Stephanie's story: Wading through money molasses as Dad's carer

*Identities have been changed to protect privacy

I was in my early 40s when my parents needed some assistance to continue living independent lives. My Dad had been living with Parkinson’s disease, but his condition worsened after a severe bout of pneumonia. He could no longer swallow and although he could walk with a frame, his mobility was now severely impaired.

Mum was adamant that she would care for her husband at home. None of the family wanted Dad to go into a nursing home, but looking back we didn’t fully understand the practicalities of caring for a close relative with a degenerative illness that was only going to get worse.

Supporting Dad to manage his finances was an emotional and logistical minefield. My parents grew up trusting only cash and cheques and, despite being married for 50 years, they didn’t have a joint bank account. Dad could no longer get to an ATM or write legibly and although they did have internet access, Mum had always been reluctant to engage with the technology.

Dad’s deteriorating cognitive function was beginning to show, his signature was no longer recognisable and as he was housebound, so was Mum. I worked long hours and, realistically, I could only sort out their day-to-day admin when I visited, which made my days even longer.

 Stephanie just wanted to enjoy being with her father as his health declined.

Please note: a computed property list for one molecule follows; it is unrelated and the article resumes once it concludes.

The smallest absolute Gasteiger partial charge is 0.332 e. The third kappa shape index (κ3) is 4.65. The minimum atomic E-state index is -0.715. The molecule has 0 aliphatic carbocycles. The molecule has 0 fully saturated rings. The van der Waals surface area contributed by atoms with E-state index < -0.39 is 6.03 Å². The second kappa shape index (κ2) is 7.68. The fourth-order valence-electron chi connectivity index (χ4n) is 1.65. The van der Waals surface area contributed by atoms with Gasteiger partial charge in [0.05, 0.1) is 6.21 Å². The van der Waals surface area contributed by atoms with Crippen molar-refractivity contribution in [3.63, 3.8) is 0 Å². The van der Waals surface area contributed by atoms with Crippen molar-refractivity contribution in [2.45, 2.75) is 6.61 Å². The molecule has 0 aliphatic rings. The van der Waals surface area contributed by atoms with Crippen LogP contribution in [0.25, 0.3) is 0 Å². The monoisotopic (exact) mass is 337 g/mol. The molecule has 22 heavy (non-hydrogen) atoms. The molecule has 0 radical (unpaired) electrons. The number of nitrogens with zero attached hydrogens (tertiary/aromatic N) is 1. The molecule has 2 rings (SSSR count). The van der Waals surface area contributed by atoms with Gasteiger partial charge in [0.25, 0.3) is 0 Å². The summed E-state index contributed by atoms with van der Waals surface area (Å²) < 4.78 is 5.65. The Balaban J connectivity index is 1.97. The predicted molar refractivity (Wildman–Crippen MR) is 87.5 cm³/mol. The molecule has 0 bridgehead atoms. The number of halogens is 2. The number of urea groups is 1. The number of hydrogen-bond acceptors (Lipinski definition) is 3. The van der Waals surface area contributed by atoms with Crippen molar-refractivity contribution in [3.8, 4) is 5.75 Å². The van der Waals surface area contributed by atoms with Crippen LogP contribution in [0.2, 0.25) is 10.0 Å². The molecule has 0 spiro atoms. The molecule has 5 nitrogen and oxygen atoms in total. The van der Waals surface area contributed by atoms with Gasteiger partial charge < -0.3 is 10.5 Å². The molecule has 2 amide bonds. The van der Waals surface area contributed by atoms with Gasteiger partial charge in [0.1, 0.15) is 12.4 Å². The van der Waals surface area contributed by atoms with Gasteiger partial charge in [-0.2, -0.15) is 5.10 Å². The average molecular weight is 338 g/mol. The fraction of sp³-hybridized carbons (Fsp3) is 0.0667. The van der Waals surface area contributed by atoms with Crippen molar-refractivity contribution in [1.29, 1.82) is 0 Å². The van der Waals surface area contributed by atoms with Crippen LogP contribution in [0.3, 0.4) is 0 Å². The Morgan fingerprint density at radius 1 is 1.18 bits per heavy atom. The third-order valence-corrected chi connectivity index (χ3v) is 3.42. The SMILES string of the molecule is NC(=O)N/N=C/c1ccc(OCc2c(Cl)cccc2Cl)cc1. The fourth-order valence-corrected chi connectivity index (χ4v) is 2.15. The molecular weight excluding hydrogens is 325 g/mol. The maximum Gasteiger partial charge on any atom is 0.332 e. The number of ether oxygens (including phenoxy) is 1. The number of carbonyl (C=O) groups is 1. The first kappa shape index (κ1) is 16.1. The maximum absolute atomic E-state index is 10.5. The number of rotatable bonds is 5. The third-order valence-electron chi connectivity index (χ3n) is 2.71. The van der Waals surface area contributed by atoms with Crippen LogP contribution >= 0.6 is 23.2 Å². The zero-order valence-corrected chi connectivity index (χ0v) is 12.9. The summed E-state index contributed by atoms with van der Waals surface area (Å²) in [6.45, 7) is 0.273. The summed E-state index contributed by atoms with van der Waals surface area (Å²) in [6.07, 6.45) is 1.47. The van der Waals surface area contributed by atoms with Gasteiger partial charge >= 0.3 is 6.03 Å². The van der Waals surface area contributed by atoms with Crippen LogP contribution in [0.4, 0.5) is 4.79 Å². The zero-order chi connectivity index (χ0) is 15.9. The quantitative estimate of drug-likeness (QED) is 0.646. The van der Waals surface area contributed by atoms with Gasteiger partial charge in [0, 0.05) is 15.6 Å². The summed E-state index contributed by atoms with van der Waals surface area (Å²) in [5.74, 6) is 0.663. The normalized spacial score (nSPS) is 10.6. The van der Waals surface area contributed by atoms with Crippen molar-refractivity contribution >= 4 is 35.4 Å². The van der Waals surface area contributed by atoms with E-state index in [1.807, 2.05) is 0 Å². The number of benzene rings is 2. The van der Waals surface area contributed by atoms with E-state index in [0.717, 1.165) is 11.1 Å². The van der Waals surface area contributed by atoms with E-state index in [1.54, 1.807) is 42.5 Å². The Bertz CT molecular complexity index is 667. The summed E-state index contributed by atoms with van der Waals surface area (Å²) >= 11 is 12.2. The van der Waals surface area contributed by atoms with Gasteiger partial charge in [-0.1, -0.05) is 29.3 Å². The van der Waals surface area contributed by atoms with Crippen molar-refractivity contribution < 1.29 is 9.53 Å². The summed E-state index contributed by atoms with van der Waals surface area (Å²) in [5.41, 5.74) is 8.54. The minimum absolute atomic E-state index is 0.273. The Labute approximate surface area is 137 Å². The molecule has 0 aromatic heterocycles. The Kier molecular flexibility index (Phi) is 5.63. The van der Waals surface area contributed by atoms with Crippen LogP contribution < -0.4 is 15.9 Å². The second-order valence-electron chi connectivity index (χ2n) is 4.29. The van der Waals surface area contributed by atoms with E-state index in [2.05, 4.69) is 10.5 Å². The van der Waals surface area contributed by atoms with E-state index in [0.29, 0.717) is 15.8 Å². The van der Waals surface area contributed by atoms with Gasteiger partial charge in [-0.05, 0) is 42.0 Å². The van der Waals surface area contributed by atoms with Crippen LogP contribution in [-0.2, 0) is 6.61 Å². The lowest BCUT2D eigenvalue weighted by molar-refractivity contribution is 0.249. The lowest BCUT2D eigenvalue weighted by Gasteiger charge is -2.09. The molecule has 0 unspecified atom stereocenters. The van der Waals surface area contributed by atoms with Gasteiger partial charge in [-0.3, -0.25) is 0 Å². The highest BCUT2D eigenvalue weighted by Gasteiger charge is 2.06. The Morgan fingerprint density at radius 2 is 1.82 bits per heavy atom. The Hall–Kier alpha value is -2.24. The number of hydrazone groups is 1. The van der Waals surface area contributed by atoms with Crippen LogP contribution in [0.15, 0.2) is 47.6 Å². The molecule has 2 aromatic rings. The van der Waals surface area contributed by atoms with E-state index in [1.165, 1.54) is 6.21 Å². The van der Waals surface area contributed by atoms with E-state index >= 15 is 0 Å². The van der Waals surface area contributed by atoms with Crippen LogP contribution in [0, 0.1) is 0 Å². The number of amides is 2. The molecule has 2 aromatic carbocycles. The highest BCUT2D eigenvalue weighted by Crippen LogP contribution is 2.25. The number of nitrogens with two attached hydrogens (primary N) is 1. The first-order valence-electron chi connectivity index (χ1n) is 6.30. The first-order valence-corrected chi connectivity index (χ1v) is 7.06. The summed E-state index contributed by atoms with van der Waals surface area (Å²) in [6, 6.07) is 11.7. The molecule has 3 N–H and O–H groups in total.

Stephanie just wanted to enjoy being with her father as his health declined.

I felt dreadful. I was the only member of my family to bring up the subject of my father’s deterioration and the practical implications, which was hard for others to accept. Assisting with his finances was especially complex and somewhere along the way I stopped being a daughter enjoying time with her ailing Dad.
— Stefanie

Although my brother had a better grasp of managing finances and was willing to help, coordinating time together was tricky as he lived an hour away from me and we had both moved away from home soon after we graduated.

There was also a fair bit of friction between my other siblings about who should be overseeing Dad’s affairs, but it was difficult to coordinate decision-making with everyone living away from home. And the tension just emphasised Dad’s declining health and loss of independence.

My priority was ensuring my parents could spend their remaining time together focused on each other and free from stress. My parents wanted to remain independent and retain control over their affairs.

We needed more support in getting shared access to transaction information, which would have supported family discussions while coordinating our shared decision-making. I would have been able to spend more time, emotion and energy on my and my parents’ wellbeing.

I felt dreadful when I had to bring up my father’s deterioration and bluntly outline the implications, which were difficult for others to come to terms with. And somewhere along the way I felt I stopped being a daughter enjoying time with her ailing Dad. §